In the instances cited here, the death of one of the prime witnesses, Willard Richards, complicated the editorial work even further.

A recent study indicates that a person’s motives, biases, mood, etc., at the time of reconstructing past events, rather than proximity to the events, have a crucial impact upon the way the events are remembered.83 Since Joseph Smith’s discourses were edited following the trauma of his murder and the exodus of the Latter-day Saints from Nauvoo in the wake of mob violence and frayed feelings, these events may have had at least some effect on the way certain missing elements of the Prophet’s speeches were remembered. However clearly the above editorial insertions reflect the gist of Joseph Smith’s discourses, there appears to be a postmartyrdom personality unintentionally injected by the editors to lash back at those forces that killed their prophet and persecuted the Saints.

This finding supports the conclusion that the main value of reports of Joseph Smith’s speeches lies in the insight they give to the teachings and doctrines of the Prophet and the early Church, but as a window for observing his personality, these sources are not as informative as others that more accurately preserve his prose.

In the absence of videotape and movie footage, one of the best avenues, which is undistorted by clerical and editorial barriers, for studying Joseph Smith’s personality as a speaker is the Prophet’s holograph writings—those materials produced by his own hand and hence by his own mind. Note for example the following lines from an 1833 Joseph Smith holograph letter:

O thou disposer of all events, thou dispenser of all good! In the name of Jesus Christ I ask thee to inspire my heart, indite my thoughts, guide my pen, to note some kind word to these my Brethren in Zion that like the rays of the sun upon the Earth warmeth the face thereof so let this word I write warm the hearts of my Brethren. Or as the gentle rain descendeth upon the earth or the dews upon the mountains refresheth the face of nature and causeth her to smile, so give unto thy servant Joseph a word that shall refresh the hearts and revive the spirits yea souls of those afflicted ones who have been called to leave their homes and go to a strange land not knowing what should befall them.84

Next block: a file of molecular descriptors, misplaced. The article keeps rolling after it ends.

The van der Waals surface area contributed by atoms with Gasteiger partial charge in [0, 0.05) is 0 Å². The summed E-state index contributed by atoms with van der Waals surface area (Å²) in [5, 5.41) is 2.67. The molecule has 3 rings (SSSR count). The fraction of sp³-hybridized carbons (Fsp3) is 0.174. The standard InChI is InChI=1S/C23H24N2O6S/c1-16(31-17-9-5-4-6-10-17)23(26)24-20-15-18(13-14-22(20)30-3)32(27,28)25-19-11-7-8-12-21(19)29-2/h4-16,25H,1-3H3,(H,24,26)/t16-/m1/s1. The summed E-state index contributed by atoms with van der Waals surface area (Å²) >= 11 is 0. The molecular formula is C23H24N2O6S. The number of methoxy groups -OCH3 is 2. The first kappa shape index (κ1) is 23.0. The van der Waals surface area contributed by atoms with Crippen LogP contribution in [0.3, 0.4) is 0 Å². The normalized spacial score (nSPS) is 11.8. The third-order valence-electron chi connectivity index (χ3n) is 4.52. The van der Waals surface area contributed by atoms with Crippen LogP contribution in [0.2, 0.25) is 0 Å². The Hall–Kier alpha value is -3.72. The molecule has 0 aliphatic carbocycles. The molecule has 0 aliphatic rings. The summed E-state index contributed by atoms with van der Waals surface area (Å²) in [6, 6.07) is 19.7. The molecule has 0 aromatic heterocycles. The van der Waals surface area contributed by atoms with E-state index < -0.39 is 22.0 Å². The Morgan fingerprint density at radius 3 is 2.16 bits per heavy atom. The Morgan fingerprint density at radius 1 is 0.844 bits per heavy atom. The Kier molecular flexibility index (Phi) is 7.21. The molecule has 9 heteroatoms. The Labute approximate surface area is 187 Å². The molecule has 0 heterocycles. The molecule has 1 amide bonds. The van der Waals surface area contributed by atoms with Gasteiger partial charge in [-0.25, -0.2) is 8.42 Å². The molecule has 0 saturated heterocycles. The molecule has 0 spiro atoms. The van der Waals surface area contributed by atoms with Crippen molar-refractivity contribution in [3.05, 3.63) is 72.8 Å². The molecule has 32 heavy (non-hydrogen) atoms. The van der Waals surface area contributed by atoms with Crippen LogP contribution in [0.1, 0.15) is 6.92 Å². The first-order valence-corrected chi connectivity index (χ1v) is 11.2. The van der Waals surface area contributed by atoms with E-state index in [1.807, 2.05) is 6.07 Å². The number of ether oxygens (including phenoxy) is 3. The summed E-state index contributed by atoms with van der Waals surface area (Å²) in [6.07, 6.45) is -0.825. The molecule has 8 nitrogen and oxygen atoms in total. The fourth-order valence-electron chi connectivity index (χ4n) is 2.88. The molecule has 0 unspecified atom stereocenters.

Elinore Partridge, in her important analysis of Joseph Smith’s style, an analysis based upon a careful study of his holographs, has provided valuable insight to the Prophet’s personality as a speaker.85 She identified several stylistic markers that characterize Joseph Smith’s prose. Perhaps the most prominent of these was his tendency to use a long, unbroken sentence structure composed of interrelated thoughts with no clear stopping point, connected by the conjunctions and, but, for, so, etc. Another characteristic was his tendency to use an unusually large number of demonstratives and pronouns, words such as that, this, those, they, these, which, who, etc., that have little meaning without specific referents. He used modifying phrases separated from the parts of speech they modify: “I have visited a grove which is just back of the town almost every day where I can be secluded from the eyes of any mortal”; “they are called to contend with the beast of the wilderness for a long time whose jaws are open to devour them.” Partridge also noted Joseph’s use of the demonstratives this/these (“in this my lonely retreat,” “know this that,” “these my brothers”) and his frequent use of a gerund or participle in place of an infinitive or nominal form (“this led me to searching the scriptures,” “to the astonishing of every beholder”). An exception to his use of the participle rather than infinitive was his recurring use of the infinitive with the verb feel (“I feel to trust,” “feel to thank,” “feel to exclaim,” “feel to humble myself,” “feel to mourn”). To repeat or emphasize a particular point, Joseph Smith used words such as exceeding, ever, yea (“it was with exceeding joy,” “ever full of love,” “ever winning,” “called to give up their wives and children, yea and their own lives also,” “may I not say thou wilt, yea I will say Lord thou wilt”). He also provided emphasis by repeating key words in a phrase (“prepare you that you might be prepared,” “pray in my prayers,” “rejoice with great joy”). He used certain expressions common in the nineteenth century among the uneducated, such as seeing or seeing that (“it cannot be seeing that”), but what (“there is not one place in me but what is filled,” “I know nothing but what you havedone the best you could”), for to (“the Lord had prepared spectacles for to read the book”). Finally, he used above in the place of comparatives (“pillar of light above the brightness of the sun at noonday”) and the King James Bible word forms thine and mine (“thine enemies,” “mine anger”).86